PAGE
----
An investigation that likely would have led to criminal charges against four Mormon missionaries who desecrated a Catholic shrine in 2006, has been stopped by local authorities following a request made during Holy Week by the Catholic community of Costilla County, in the Diocese of Pueblo, Colorado.
Cpl. Scott Powell, the investigating officer in charge of the case, confirmed on Good Friday that the Costilla County Sheriff's Office will not continue looking into the actions of four missionaries who allegedly mocked the Catholic Church and vandalized a holy shrine in San Luis, Colorado's oldest town.
Photographs taken in August 2006 and discovered on the Internet by a Sangre de Cristo parishioner earlier this month, show the Mormon missionaries preaching behind a church altar while waving a Book of Mormon, pretending to sacrifice one another and holding the head of a statue of a Mexican martyr, whom the missionary shown in the picture claimed to have decapitated. The mocking took place at All Saints Chapel and the Shrine of the Mexican Martyrs in San Luis.
Officials with the Church of Jesus Christ of Latter-day Saints have publicly apologized to the San Luis community for the actions of the three young men in the photos and announced that all of them have been disciplined.
In an Easter letter released to "The Pueblo Chieftain" last Tuesday, Bishop Tafoya wrote asking that "we as Catholics, who believe in the forgiveness of Christ, will ourselves forgive, and pray for the young men who showed such a lack of tolerance and understanding."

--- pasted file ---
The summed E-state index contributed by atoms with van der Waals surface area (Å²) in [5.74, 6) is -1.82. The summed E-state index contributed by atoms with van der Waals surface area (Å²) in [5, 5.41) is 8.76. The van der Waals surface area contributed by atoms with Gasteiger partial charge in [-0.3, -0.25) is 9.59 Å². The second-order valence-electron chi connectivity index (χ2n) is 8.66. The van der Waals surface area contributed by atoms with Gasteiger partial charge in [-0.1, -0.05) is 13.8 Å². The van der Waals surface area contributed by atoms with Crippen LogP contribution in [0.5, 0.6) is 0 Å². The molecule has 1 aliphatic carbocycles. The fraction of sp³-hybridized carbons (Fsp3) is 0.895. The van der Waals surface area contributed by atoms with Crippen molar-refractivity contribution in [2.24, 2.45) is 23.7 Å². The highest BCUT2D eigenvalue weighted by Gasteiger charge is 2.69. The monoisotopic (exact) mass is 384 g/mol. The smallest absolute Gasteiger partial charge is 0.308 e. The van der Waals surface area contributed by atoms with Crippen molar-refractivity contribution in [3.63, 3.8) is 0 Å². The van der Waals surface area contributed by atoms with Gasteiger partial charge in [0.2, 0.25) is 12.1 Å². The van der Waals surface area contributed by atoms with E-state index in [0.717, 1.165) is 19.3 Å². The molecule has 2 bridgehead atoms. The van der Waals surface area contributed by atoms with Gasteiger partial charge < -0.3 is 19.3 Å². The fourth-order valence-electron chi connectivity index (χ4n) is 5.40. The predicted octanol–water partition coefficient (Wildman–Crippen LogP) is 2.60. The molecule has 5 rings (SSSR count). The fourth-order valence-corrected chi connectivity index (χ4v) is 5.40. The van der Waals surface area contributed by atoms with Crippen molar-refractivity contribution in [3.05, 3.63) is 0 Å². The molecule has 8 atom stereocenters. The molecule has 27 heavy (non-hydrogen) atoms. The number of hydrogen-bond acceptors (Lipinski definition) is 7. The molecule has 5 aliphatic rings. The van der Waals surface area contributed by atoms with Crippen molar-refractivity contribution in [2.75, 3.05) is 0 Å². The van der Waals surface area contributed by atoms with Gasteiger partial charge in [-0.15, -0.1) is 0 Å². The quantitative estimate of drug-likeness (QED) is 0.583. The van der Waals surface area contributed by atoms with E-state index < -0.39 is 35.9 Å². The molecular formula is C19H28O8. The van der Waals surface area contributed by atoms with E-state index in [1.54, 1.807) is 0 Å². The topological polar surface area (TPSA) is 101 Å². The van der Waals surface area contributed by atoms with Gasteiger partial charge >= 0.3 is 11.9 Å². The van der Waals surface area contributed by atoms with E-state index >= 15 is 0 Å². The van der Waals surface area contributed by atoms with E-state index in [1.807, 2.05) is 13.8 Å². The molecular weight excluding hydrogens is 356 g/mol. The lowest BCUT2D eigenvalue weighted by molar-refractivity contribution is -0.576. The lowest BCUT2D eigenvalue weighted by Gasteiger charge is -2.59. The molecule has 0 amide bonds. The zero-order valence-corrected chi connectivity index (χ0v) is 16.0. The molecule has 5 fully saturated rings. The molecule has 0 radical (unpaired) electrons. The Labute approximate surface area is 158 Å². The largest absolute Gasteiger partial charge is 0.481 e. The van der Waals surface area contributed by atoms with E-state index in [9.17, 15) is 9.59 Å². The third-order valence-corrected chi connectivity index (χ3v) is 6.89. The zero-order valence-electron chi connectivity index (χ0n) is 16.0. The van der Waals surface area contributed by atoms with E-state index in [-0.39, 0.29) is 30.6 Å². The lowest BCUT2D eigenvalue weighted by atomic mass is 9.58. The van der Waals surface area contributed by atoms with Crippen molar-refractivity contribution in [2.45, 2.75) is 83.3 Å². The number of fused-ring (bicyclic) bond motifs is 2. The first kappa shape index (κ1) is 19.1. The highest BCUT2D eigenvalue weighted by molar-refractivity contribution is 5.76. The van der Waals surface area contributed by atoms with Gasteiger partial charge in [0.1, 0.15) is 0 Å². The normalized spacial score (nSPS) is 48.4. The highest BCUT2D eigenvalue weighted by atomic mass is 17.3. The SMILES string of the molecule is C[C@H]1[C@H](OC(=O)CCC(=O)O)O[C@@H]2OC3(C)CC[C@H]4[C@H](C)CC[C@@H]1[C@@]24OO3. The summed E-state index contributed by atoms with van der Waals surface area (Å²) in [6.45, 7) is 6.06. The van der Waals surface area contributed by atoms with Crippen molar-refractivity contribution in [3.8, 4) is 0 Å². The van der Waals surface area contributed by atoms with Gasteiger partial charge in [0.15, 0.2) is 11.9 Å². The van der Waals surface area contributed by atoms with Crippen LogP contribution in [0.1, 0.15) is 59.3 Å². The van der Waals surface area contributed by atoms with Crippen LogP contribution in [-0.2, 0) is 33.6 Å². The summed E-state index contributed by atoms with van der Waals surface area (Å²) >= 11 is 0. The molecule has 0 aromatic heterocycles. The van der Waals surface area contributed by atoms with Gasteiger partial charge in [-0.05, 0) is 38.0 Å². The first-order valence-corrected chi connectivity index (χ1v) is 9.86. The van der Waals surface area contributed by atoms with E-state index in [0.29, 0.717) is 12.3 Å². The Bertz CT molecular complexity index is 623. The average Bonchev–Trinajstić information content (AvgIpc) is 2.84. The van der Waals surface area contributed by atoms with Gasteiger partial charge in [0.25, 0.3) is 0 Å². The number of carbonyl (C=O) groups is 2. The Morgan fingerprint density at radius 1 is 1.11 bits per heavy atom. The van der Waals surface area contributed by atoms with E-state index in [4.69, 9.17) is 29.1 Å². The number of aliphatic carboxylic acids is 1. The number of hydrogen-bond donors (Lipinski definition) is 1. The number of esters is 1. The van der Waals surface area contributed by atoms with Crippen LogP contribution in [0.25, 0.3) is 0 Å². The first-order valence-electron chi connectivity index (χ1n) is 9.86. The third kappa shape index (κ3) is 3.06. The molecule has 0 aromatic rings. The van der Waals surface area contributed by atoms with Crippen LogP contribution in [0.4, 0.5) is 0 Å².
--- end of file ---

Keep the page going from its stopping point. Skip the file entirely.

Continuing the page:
"I especially ask the members of the San Luis community to help the healing process by removing any anger that exists in their hearts. This is the time that we can show our love of Christ by forgiving and loving our neighbors," he wrote.
"To go to heaven -the Bishop added, - we must believe in our Lord Jesus Christ and to do what he has asked us to do. One of the things that he has asked is that we forgive those who have sinned against us."
In response to the Bishop's request, the parish council took a vote and recommended on Thursday afternoon, before celebrating the Mass of the Institution of the Eucharist, that no charges be filed against the young men.
Cpl. Powell said that based on what he was discovering in his investigation, charges "very easily could have been brought" against the young men.
"It's moot at this point," he said. "When that recommendation came from the church, everything stopped."
"We are very, very grateful," said Robert Fotheringham, who is in charge of the Mormon church's missionary program in a four state region that includes the San Luis Valley.
"The people we dealt with are big-spirited, and I'm frankly not surprised," he added.